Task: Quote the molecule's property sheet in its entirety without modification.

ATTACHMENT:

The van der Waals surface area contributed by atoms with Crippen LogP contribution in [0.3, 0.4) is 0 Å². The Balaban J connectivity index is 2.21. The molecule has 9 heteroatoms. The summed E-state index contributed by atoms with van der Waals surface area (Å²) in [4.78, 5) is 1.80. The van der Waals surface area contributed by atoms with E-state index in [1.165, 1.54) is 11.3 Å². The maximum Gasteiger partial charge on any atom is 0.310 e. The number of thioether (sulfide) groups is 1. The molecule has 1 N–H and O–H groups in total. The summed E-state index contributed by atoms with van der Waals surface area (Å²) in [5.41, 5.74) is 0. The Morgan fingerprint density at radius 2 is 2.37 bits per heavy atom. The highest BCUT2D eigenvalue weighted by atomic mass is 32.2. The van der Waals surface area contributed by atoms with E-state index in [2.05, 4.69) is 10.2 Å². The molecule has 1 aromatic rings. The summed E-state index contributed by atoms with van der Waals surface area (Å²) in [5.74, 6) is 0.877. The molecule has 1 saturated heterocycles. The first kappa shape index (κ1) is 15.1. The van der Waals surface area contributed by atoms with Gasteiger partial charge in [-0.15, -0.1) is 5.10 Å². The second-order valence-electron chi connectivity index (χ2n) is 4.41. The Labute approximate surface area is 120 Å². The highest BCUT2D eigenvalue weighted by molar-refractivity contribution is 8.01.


The van der Waals surface area contributed by atoms with Crippen LogP contribution in [0.3, 0.4) is 0 Å². The Balaban J connectivity index is 2.21. The molecule has 9 heteroatoms. The summed E-state index contributed by atoms with van der Waals surface area (Å²) in [4.78, 5) is 1.80. The van der Waals surface area contributed by atoms with E-state index in [1.165, 1.54) is 11.3 Å². The maximum Gasteiger partial charge on any atom is 0.310 e. The number of thioether (sulfide) groups is 1. The molecule has 1 N–H and O–H groups in total. The summed E-state index contributed by atoms with van der Waals surface area (Å²) in [5.41, 5.74) is 0. The Morgan fingerprint density at radius 2 is 2.37 bits per heavy atom. The highest BCUT2D eigenvalue weighted by atomic mass is 32.2. The van der Waals surface area contributed by atoms with E-state index in [2.05, 4.69) is 10.2 Å². The molecule has 1 aromatic rings. The summed E-state index contributed by atoms with van der Waals surface area (Å²) in [5.74, 6) is 0.877. The molecule has 1 saturated heterocycles. The first kappa shape index (κ1) is 15.1. The van der Waals surface area contributed by atoms with Gasteiger partial charge in [-0.15, -0.1) is 5.10 Å². The second-order valence-electron chi connectivity index (χ2n) is 4.41. The Labute approximate surface area is 120 Å². The highest BCUT2D eigenvalue weighted by molar-refractivity contribution is 8.01.